In the meantime, if you’re interested in the reporting I’ve been doing as part of the Medill News Service this quarter, here are links to my seven published stories so far; I have four more to go. I’ve been covering veterans and military families, and I’m spending this Memorial Day transcribing interviews conducted at the opening of the new exhibit at the National Veterans Art Museum, so I suppose that’s apropos. Continue reading “The counterpart to the “Hello, world!” post: “I aten’t dead yet.””

Laramie is my Ithaka

Holiday travel as a metaphor for existence, or at least your twenties? It could be a thing. I just wrote “I Made It to Wyoming” for Oy!Chicago, which is part travelogue, part confession of poor planning habits and part announcement: next week will be my last at my present employer. After that comes another adventure.

My first flight, the Wednesday before Thanksgiving, was scheduled to leave Midway around 1:30. I’m terrible about packing. I always tell people I have packer’s block, and can only do it the morning I leave. It only takes me half an hour at the outside, so I was prepared to enjoy a leisurely breakfast at my Lincoln Square apartment with a huge mug of my favorite tea. Until, of course, I remembered that I wasn’t giving myself nearly enough time to navigate a major airport on the busiest travel day of the year. I’m not saying the scene that followed was from Home Alone, but it’s not as far off the mark as I like to admit.

Continue reading “Laramie is my Ithaka”

Those were our times: Patti Smith’s Just Kids

I have two Patti Smith songs in my iTunes library: one is a live performance of “About a Boy” from the 1997 Tibetan Freedom Concert, and the other is a cover of “Don’t Smoke in Bed” from the eternally awesomely named Ain’t Nuthin’ But a She Thing. For most of my life, these and her status as “the Godmother of Punk” were all I knew about her. I never expected I would have feelings about her and her work, but as it turns out, that’s only because I hadn’t met her yet. Continue reading “Those were our times: Patti Smith’s Just Kids”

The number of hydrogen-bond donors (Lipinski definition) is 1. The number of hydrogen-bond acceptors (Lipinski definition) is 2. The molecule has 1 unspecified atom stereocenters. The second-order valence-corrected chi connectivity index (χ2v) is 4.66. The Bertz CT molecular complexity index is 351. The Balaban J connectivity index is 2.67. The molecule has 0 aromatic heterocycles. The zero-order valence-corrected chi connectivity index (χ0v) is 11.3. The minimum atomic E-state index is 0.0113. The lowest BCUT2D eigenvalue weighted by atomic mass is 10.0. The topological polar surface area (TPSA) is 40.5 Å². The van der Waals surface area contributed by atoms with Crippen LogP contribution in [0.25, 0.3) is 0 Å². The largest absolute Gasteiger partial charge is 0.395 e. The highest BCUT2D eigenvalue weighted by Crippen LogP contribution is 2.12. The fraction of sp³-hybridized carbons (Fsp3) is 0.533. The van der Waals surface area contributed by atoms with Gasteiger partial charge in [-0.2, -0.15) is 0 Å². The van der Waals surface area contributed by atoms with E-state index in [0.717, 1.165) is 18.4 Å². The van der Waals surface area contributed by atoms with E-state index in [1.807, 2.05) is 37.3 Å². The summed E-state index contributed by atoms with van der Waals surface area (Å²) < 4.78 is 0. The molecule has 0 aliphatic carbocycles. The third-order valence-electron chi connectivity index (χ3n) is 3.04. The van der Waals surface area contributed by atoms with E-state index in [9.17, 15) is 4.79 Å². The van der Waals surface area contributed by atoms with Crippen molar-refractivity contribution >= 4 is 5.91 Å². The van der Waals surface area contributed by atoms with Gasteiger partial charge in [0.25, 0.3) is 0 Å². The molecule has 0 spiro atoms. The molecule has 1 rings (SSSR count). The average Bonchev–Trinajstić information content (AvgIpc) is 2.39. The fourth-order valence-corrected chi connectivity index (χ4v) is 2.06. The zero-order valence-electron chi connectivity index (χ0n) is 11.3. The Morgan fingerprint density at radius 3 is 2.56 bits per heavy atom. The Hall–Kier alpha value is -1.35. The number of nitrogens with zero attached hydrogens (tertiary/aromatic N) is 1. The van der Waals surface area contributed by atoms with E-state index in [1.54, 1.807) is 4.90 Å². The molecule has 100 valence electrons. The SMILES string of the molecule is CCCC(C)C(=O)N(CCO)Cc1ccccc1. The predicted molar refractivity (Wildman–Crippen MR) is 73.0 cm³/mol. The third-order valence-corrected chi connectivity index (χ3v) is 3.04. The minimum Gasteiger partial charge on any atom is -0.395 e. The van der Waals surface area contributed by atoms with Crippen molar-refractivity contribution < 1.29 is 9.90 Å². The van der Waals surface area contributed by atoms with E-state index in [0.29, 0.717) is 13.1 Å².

High four-and-a-half!

I know, I know, I never write, I never call! Last week I got caught up in my head about what to write for Monster Mash, and this week I’ve been caught up in, well, I don’t know what. But I wanted to share a post that I wrote for another blog!

Oy!Chicago is a blog collective for young Jewish twentysomethings; I’m a regular contributor, usually writing about health issues, but occasionally I get to add something a little different. Today, it’s taking a look at the brilliance that is @MayorEmanuel, the fake Twitter account of Chicago mayor-elect Rahm Emanuel, who over the past month has really put us through the ringer. I take a look at the implications and the effect this has had on its readership, along with some thoughts on what makes the experiment so great.

Read it all at Goodnight, sweet nine-and-a-half-fingered prince.

(As for my own Rahm story, I did get to shake his hand at an El stop this election cycle. It was on the day he was struck off the ballot for the residency issue, and I was very impressed that he was down at the turnstiles in the State and Lake station, rather than huddled in a conference room or raging from a podium. Yeah, call me impressionable, but it was neat. He’s not a big guy, but I liked that I got to shake his hand. Yes, it was the hand with half a middle finger. He said “Nice to see you” and then moved on to whoever was next. I’ve had my brush with greatness. And who’s to say I didn’t meet @MayorEmanuel himself?)